NOTE, The previous local rule permitting a player to drop a ball in the drop zone on hole 4 under penalty of two strokes without putting a ball in play from the from the upper tee position is withdrawn.
3.1.5. Flowerbeds and Newly sodded areas.
Relief must be taken from certain flowerbeds/cultivated areas and re-sodded areas on the course which are defined as ground under repair and which are located as follows:
184.108.40.206 Around various hole monuments.
220.127.116.11 Beyond the lake on the left of hole #1which is also on the left of hole 18.
18.104.22.168 Beyond the green on hole 6.
22.214.171.124 To the right of the green on hole 8
126.96.36.199. To the right of the green on hole 9.
188.8.131.52 On the left side of the fairway to the left of the cart path towards the green on hole #10.
Re-sodded areas may or may not be identified by white lines.
NOTE 1. Relief from ground under repair is taken at the nearest point of relief which is determined by where the ball lies in the ground under repair and not relative to where the ball last crossed the edge of the flower bed. The nearest point could be behind the flowerbed. If the ball is lost in the condition, then relief is taken relative to where the ball last crossed the margin of the area,
3.1.6. MAINTENANCE PATHS.
Unsurfaced paths which are used for maintenance purposes and which are not out of bounds are defined as obstructions and relief may be taken without penalty in accordance with rule 24. These paths are to the right and the rear of the green on hole #1, on the left side of hole #8 from where the cart path swings across the fairway to past the green and to the left of Hole #12 approaching the green. Relief is taken without penalty at the nearest point of relief.
3.1.7. Additional relief for a ball out of bounds or lost outside of a penalty area..
“When a player’s ball cannot be found or is known or virtually certain to be out of bounds, the player may proceed as follows rather than proceeding under stroke and distance.
For two penalty strokes, the player may take relief by dropping the original ball or a substituted ball in this area (see Rule 14.3) :
Two Estimated Reference Points:
- Ball Reference Point: The point where the original ball:
Is estimated to have come to rest on the course, or
- Last crossed the edge of the course boundary to go out of bounds.For purposes of this Local Rule, “fairway” means any area of grass in the general area that is cut to fairway height or less.
- Size of Relief Area Based on Reference Points: Anywhere between:
- b. Fairway Reference Point: The point of fairway of the hole being played that is nearest to the ball reference point, but is not nearer the hole than the ball reference point.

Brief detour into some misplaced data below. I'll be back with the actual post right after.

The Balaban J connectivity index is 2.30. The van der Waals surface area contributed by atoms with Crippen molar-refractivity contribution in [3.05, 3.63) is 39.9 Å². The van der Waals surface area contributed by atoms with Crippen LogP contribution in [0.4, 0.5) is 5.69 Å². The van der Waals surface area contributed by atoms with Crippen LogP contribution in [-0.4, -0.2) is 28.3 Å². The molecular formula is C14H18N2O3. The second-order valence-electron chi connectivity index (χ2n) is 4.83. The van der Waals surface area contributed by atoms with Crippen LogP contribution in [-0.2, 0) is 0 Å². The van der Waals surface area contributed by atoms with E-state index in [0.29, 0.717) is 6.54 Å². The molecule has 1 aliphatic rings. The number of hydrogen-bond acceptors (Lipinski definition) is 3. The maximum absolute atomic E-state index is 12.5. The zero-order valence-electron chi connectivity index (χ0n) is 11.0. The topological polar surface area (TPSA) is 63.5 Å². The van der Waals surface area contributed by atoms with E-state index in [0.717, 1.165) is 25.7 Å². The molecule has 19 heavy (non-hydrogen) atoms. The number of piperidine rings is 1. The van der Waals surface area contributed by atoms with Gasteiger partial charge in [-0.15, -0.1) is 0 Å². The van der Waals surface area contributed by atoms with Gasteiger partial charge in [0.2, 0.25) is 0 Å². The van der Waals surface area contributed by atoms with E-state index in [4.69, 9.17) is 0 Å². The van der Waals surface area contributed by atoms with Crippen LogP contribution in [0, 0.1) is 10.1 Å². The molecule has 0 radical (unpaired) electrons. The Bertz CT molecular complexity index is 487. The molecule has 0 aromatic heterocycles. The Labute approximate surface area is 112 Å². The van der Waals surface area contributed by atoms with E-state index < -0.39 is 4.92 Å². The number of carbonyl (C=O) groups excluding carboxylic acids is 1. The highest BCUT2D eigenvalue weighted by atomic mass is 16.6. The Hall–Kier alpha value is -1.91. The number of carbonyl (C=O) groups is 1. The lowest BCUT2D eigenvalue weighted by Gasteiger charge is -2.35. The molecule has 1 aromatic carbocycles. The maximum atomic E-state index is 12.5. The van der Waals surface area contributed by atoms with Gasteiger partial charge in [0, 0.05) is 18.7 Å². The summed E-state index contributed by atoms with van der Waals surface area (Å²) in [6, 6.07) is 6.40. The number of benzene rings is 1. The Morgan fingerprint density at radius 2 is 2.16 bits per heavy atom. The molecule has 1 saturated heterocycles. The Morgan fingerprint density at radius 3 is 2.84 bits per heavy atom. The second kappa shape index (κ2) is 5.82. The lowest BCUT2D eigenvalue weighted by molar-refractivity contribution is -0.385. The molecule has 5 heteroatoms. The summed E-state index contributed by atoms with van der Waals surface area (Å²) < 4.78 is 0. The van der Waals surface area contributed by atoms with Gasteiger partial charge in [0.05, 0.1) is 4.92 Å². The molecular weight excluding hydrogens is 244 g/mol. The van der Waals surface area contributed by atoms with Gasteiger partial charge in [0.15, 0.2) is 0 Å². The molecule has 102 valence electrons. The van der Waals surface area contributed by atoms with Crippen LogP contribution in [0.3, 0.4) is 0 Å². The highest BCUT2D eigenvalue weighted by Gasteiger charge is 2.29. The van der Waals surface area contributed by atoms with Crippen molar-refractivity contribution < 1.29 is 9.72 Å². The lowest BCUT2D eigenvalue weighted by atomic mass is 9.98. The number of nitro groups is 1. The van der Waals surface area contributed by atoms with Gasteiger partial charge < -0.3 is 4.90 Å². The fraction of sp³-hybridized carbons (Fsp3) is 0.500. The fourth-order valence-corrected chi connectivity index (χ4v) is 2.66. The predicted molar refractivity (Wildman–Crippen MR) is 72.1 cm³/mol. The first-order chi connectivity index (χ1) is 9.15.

- A line from the hole through the ball reference point (or within two club-lengths to the outside of that line), and
- A line from the hole through the fairway reference point (or within two club-lengths to the outside of that line). Limits on Location of Relief Area:
- But with these limits:
- Must be in the general area, and
- Must not be nearer the hole than the ball reference point.
But, the player may not use this option when:
- The ball is known or virtually certain to have come to rest in a penalty area, or
- The player has played another ball provisionally under penalty of stroke and distance (see Rule 18.3).”3.1.8. Out of bounds.For RBIMGC events, out of bounds are defined for certain holes as follows:184.108.40.206. Hole 16. Out of bounds is defined by the left edge of the curb on the left side of the cart path. The margin of the lateral hazard along the right side of hole 9 is defined as the right outside edge of the main cart path starting from the red stake at the point where the main cart path approaches the hazard and turns left to run close to and parallel to the hazard. Where the path from the cart barn and the main cart path intersect, the rough concrete beyond the edge of the main cart path is in the hazard.3.1.10. Embedded Ball. Rule removed and left blank.3.1.11. STAKED TREES. Through the green, a ball that comes to rest in or on an aeration hole may be lifted without penalty, cleaned and dropped as near as possible to the spot where it lay but not nearer the hole. The ball when dropped must first strike a part of the course through the green. On the putting green, a ball that comes to rest in or on an aeration hole may be placed at the nearest spot not nearer the hole that avoids the situation.